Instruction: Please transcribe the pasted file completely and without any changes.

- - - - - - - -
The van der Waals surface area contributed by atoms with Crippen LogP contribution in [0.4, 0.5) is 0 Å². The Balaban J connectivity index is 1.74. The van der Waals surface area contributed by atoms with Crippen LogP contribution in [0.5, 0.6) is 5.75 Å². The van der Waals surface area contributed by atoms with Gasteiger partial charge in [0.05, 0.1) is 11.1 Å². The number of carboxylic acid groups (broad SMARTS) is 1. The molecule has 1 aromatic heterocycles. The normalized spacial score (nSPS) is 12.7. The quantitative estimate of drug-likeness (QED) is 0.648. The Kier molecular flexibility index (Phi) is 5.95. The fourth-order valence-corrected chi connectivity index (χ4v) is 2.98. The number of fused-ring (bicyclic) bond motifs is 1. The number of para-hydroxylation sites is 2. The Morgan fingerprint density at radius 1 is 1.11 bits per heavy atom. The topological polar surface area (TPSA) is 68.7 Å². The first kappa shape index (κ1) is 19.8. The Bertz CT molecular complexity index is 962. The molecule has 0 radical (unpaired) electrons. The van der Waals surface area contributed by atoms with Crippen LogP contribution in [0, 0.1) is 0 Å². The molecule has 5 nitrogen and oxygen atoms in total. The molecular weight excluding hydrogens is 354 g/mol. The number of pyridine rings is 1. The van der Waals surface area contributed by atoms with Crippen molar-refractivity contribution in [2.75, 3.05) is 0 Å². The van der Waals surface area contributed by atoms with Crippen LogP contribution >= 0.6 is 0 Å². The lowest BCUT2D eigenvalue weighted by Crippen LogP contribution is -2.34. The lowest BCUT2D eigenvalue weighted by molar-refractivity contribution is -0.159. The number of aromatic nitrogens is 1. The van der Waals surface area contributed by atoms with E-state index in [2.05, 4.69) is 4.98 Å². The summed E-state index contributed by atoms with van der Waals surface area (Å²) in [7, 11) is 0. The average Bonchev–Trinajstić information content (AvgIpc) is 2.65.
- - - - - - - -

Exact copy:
The van der Waals surface area contributed by atoms with Crippen LogP contribution in [0.4, 0.5) is 0 Å². The Balaban J connectivity index is 1.74. The van der Waals surface area contributed by atoms with Crippen LogP contribution in [0.5, 0.6) is 5.75 Å². The van der Waals surface area contributed by atoms with Gasteiger partial charge in [0.05, 0.1) is 11.1 Å². The number of carboxylic acid groups (broad SMARTS) is 1. The molecule has 1 aromatic heterocycles. The normalized spacial score (nSPS) is 12.7. The quantitative estimate of drug-likeness (QED) is 0.648. The Kier molecular flexibility index (Phi) is 5.95. The fourth-order valence-corrected chi connectivity index (χ4v) is 2.98. The number of fused-ring (bicyclic) bond motifs is 1. The number of para-hydroxylation sites is 2. The Morgan fingerprint density at radius 1 is 1.11 bits per heavy atom. The topological polar surface area (TPSA) is 68.7 Å². The first kappa shape index (κ1) is 19.8. The Bertz CT molecular complexity index is 962. The molecule has 0 radical (unpaired) electrons. The van der Waals surface area contributed by atoms with Crippen LogP contribution in [0, 0.1) is 0 Å². The molecule has 5 nitrogen and oxygen atoms in total. The molecular weight excluding hydrogens is 354 g/mol. The number of pyridine rings is 1. The van der Waals surface area contributed by atoms with Crippen molar-refractivity contribution in [2.75, 3.05) is 0 Å². The van der Waals surface area contributed by atoms with Crippen LogP contribution >= 0.6 is 0 Å². The lowest BCUT2D eigenvalue weighted by Crippen LogP contribution is -2.34. The lowest BCUT2D eigenvalue weighted by molar-refractivity contribution is -0.159. The number of aromatic nitrogens is 1. The van der Waals surface area contributed by atoms with E-state index in [2.05, 4.69) is 4.98 Å². The summed E-state index contributed by atoms with van der Waals surface area (Å²) in [7, 11) is 0. The average Bonchev–Trinajstić information content (AvgIpc) is 2.65.